The benefits of yoga are plentiful. Studies prove, practice shows, and history knows that yoga is more than just a workout.
Yet it’s often those thoughtfully sequenced classes in a studio that remind us it all begins the moment we roll out the mat. Though our lives are busier than a one-armed paper hanger, millions go to great lengths to make sure they find time to squeeze in their favorite yoga classes.
But hold the pose – not every class leaves you feeling blissful and ready to take on the world. What makes one class feel like a path to enlightenment and another a struggle to get through? Is it the teacher? The other practitioners? Our focus and attitude?
Here are a 8 tips to help get the most out of yoga classes:
- Come to class free of expectations. Don’t expect the teacher to offer you the secret to life, don’t expect the other students to leave the back row next to the wall open for you again, and don’t expect your tired body to be able to hold the poses after you were up until way past midnight. Letting go and experiencing what really is is the yoga. Moving into each class with an open mind present with what is going on in your life allows you to fully experience the moment instead of wrestling with what you had hoped the class would be.
- Free yourself of distractions. A big part of a yoga class is staying focused and not letting your mind chatter so loudly that you can’t hear the teacher telling you to grab a block for Triangle Pose. It helps to clear away any distractions from the get-go, such as a full bladder, uncomfortable clothes, or hair that flop in your eyes. Don’t wear that cute yoga top if you have to keep dropping out of poses to pull it down over your belly. The bottom line is if you’re distracted by these minor annoyances, you are not present in the practice.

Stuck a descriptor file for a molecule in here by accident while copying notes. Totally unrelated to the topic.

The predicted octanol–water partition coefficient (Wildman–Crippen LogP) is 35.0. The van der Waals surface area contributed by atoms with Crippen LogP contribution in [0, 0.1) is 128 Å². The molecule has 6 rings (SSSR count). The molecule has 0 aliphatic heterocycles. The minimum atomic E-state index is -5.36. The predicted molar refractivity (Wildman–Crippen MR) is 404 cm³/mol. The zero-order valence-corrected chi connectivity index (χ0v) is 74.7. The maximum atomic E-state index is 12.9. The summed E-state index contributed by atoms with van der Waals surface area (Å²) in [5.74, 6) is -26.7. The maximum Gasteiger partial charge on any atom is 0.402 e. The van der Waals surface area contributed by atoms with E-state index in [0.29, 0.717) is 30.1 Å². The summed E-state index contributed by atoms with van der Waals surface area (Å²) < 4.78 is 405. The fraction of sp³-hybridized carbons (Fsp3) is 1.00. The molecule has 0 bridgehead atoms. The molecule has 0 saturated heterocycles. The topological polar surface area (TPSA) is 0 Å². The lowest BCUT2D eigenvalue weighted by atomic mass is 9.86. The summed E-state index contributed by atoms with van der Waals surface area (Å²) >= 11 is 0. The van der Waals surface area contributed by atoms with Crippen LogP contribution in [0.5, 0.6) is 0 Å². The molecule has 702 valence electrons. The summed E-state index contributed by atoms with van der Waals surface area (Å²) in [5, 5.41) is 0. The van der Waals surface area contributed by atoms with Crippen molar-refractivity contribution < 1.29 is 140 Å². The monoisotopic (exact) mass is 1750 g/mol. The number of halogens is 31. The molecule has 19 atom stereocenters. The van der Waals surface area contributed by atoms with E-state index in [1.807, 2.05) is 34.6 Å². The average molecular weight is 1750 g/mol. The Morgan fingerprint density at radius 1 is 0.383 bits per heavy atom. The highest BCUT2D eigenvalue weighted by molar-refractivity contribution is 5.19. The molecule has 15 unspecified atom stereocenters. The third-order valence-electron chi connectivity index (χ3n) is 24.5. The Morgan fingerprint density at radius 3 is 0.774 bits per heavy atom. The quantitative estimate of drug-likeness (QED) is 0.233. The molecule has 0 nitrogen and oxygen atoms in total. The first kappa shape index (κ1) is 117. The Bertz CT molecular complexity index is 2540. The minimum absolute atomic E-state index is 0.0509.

- Disclose physical limitations to the instructor. Tell him that your lower back hurts, you just had knee surgery, or you have a headache. Part of a teacher’s training is to offer you modifications so that when everyone else is perched in crow pose, you aren’t splintering your wing because you were too shy or had too much of an ego to speak up about your needs.
- Honor your own inner teacher. Let the instructor be your guide, and let your inner voice be your guru. That’s right…the experienced 500-hour instructor in front of you is to serve only as your guide. Sure, you can learn from her, but ultimately the goal of yoga is to honor your own inner teacher. It’s your practice. Listen to your true guru.
- Listen to your body. Your amazing body is a unified part of that divine guru within. If you are more concerned about looking good than being good to yourself, you will ignore your hamstrings when they are screaming at you. Become subtle enough to detect that voice whispering (sometimes in the form of a held breath) that says it’s time to drop down to child’s pose. Respect your Self.
- Leave your phone at the door. Respect the time devoted to the practice. Don’t bring a phone that can connect you to the outside world into the practice room. Plus, it’s annoying to hear a phone ring in the middle of Savasana.
- Breathe. Simple, powerful, and vitally important: breathe. On the mat, and off, you’ll get more out of whatever you do if you inhale and exhale mindfully. Being aware of the breathe will keep you balanced, grounded, practicing within your capacity, and mostly, will allow you to fully experience and appreciate the moments in your practice.
- Be grateful. Feel thankful for getting yourself to the studio, onto the mat, and into the moment. Your attitude of gratitude will infuse your practice with the grace and will help ensure that what you’ve gleaned in class will remain with you long after you’ve rolled up the mat and walked back into the world.